The district court was not required to vary downward further because some of Buesing's images of child pornography depict decade-old conduct or because at least one of his victims is now an adult. Buesing accepted in his presentence investigation report that he “perpetuated the abuse and degradation of these children through his collection of images and has created a market for this abuse to continue.” We reject Buesing's not-so-implicit suggestion-made through his repeated use of quotes around the words “victim” and “victims”-that the children depicted in his child pornography collection are not victims of his crimes. As Congress has recognized, “[t]he illegal ․ distribution, receipt, ․ and possession of child pornography ․ is harmful to the psychological, emotional, and mental health of the children depicted in the child pornography,” and “[e]very instance of viewing images of child pornography represents a renewed violation of the privacy of the victims and a repetition of their abuse.” Adam Walsh Child Protection and Safety Act of 2006, Pub.L. No. 109-248 § 501(1)(A) & (D), 120 Stat. 587, 623.
Finally, Buesing's reliance on Kane is misplaced. In Kane, 552 F.3d at 751, the defendant was convicted of aggravated sexual abuse and conspiracy to commit aggravated sexual abuse after she “repeatedly restrained and compelled her nine-year-old daughter to submit to the sexual gratification of a pedophile in exchange for Kane's receipt of $20.” The defendant helped the pedophile abuse her daughter approximately twice a week for a total of more than 200 molestations. Id. As here, the district court sentenced the defendant to a 120-month prison term, which represented a 90-month variance from the bottom of her Guidelines range. Id. at 751, 755. Yet we did not decide in Kane whether the defendant's sentence was substantively unreasonable. We held the district court procedurally erred in basing the defendant's sentence “on clearly erroneous factual findings, relying on [the defendant's] post-sentence rehabilitation, and otherwise failing adequately to explain [an] unusually lenient sentence with sufficient justifications.” Id. at 757.5 Because, as explained above, the district court did not commit any procedural error in fashioning Buesing's sentence, Kane is inapposite.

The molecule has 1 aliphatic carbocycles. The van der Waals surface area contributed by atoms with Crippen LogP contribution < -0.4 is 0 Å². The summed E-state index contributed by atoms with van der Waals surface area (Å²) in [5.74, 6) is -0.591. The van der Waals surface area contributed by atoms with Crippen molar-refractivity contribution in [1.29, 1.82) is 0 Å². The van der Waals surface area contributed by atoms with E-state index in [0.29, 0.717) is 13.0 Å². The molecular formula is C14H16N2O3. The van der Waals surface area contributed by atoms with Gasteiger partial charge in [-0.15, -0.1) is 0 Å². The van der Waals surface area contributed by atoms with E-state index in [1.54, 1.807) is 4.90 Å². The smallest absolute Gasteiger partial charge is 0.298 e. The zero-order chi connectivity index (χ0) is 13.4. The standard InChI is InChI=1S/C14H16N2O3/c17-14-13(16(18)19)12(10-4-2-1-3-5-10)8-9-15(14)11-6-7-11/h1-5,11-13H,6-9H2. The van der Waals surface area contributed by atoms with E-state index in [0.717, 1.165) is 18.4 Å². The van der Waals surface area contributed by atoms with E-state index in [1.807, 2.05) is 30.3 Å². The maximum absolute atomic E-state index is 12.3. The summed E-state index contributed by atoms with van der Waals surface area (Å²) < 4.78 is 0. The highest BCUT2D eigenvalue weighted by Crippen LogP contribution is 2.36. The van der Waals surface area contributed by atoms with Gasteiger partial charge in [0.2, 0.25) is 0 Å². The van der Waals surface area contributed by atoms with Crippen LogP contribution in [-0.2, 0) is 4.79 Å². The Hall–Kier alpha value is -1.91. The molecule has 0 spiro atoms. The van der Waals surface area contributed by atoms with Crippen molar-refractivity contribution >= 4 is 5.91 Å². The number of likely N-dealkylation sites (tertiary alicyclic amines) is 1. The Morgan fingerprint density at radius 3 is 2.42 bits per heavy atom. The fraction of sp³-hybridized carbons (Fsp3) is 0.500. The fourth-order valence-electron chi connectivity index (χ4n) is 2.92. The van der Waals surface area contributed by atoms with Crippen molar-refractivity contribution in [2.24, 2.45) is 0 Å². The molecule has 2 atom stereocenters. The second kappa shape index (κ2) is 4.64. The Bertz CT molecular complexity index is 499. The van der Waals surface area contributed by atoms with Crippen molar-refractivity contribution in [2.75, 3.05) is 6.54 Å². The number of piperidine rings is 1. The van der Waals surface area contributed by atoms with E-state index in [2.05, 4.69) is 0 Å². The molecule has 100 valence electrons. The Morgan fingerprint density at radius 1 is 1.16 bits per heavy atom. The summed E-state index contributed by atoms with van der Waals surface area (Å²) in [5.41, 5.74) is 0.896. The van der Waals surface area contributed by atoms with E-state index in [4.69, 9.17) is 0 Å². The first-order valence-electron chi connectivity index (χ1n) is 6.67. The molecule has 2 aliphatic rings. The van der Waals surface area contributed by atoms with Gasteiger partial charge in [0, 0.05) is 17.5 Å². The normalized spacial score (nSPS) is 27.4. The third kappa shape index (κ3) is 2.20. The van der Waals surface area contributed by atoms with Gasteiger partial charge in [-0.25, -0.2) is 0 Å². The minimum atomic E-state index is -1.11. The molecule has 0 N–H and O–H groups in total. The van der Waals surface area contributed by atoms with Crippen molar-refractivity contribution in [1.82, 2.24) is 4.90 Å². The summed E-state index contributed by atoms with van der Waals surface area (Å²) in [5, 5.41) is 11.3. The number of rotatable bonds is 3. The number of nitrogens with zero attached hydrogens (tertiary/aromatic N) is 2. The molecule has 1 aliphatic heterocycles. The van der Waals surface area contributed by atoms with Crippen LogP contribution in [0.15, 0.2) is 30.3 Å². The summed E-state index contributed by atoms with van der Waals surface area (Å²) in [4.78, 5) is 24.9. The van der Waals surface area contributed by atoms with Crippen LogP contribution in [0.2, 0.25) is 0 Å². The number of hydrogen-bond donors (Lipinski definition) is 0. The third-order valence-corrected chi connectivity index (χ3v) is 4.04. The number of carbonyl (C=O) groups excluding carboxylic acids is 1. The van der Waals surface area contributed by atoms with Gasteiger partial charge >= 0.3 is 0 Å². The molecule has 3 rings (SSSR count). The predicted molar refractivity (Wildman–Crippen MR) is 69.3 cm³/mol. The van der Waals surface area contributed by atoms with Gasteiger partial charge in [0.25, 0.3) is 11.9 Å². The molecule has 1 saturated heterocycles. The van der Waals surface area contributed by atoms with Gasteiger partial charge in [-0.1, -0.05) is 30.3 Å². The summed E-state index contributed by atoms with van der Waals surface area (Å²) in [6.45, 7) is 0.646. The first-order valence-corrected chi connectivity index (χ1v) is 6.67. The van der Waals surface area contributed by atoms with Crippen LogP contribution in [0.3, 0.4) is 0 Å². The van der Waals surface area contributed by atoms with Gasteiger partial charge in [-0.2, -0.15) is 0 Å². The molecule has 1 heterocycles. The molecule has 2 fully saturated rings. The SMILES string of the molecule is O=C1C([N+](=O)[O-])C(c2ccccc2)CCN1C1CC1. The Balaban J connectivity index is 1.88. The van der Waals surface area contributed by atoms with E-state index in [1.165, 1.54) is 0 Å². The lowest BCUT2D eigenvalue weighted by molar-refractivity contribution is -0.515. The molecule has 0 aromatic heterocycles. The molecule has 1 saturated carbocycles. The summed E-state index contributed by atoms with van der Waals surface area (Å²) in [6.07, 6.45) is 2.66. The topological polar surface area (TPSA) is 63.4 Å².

1. The Honorable John A. Jarvey, United States District Judge for the Southern District of Iowa.
2. LimeWire is a popular peer-to-peer file sharing program. LimeWire “allows users to search for and share with one another various types of files, including movies and pictures; on the computers of other persons with LimeWire.” United States v. Moore, 572 F.3d 489, 491 (8th Cir.2009) (quoting United States v.. Ganoe, 538 F.3d 1117, 1119 (9th Cir.2008)).
3. Under the Guidelines, “[e]ach video, video-clip, movie, or similar visual depiction shall be considered to have 75 images.” U.S.S.G. § 2G2.2 cmt. n. 4(B)(ii).
4. To the contrary, Buesing's counsel praised the district judge at sentencing for “know[ing] [§ 3553(a) ] well and all the subsections underneath that.”
5. We note the Supreme Court recently decided to examine our circuit ban on a district court's consideration of post-sentencing rehabilitation evidence. See United States v. Pepper, 570 F.3d 958, 964-65 (8th Cir.2009), cert. granted, 130 S.Ct. 3499, 2010 WL 2555210 (U.S. Jun. 28, 2010) (No. 09-6822). After Kane was filed, the Solicitor General conceded district courts have discretion to consider post-sentencing conduct. Kane's petition for a writ of certiorari remains pending before the Supreme Court.
RILEY, Chief Judge.